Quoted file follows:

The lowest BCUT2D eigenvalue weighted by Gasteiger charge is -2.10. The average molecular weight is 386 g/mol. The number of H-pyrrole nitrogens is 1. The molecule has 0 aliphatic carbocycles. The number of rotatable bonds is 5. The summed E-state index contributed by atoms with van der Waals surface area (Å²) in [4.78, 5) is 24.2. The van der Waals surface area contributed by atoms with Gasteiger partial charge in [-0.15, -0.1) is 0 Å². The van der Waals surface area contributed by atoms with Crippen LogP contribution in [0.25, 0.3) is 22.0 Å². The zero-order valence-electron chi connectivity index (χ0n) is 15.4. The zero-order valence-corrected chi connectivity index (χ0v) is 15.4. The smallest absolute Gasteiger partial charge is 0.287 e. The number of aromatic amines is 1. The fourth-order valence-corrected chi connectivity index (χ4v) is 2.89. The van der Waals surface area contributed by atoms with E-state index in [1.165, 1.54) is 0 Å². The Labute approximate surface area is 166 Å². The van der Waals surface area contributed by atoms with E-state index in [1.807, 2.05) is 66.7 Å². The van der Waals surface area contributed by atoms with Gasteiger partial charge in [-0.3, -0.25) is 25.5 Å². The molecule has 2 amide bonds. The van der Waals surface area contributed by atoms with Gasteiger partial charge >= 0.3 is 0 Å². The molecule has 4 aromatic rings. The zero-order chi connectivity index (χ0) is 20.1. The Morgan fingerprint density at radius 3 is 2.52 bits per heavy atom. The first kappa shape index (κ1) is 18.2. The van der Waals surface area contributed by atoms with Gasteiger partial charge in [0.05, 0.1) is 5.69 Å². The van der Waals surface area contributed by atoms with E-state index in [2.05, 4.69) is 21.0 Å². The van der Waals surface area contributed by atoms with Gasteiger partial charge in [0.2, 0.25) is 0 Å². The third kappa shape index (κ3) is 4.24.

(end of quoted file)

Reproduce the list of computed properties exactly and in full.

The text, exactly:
The lowest BCUT2D eigenvalue weighted by Gasteiger charge is -2.10. The average molecular weight is 386 g/mol. The number of H-pyrrole nitrogens is 1. The molecule has 0 aliphatic carbocycles. The number of rotatable bonds is 5. The summed E-state index contributed by atoms with van der Waals surface area (Å²) in [4.78, 5) is 24.2. The van der Waals surface area contributed by atoms with Gasteiger partial charge in [-0.15, -0.1) is 0 Å². The van der Waals surface area contributed by atoms with Crippen LogP contribution in [0.25, 0.3) is 22.0 Å². The zero-order valence-electron chi connectivity index (χ0n) is 15.4. The zero-order valence-corrected chi connectivity index (χ0v) is 15.4. The smallest absolute Gasteiger partial charge is 0.287 e. The number of aromatic amines is 1. The fourth-order valence-corrected chi connectivity index (χ4v) is 2.89. The van der Waals surface area contributed by atoms with E-state index in [1.165, 1.54) is 0 Å². The Labute approximate surface area is 166 Å². The van der Waals surface area contributed by atoms with E-state index in [1.807, 2.05) is 66.7 Å². The van der Waals surface area contributed by atoms with Gasteiger partial charge in [-0.3, -0.25) is 25.5 Å². The molecule has 2 amide bonds. The van der Waals surface area contributed by atoms with Gasteiger partial charge >= 0.3 is 0 Å². The molecule has 4 aromatic rings. The zero-order chi connectivity index (χ0) is 20.1. The Morgan fingerprint density at radius 3 is 2.52 bits per heavy atom. The first kappa shape index (κ1) is 18.2. The van der Waals surface area contributed by atoms with Gasteiger partial charge in [0.05, 0.1) is 5.69 Å². The van der Waals surface area contributed by atoms with E-state index in [2.05, 4.69) is 21.0 Å². The van der Waals surface area contributed by atoms with Gasteiger partial charge in [0.2, 0.25) is 0 Å². The third kappa shape index (κ3) is 4.24.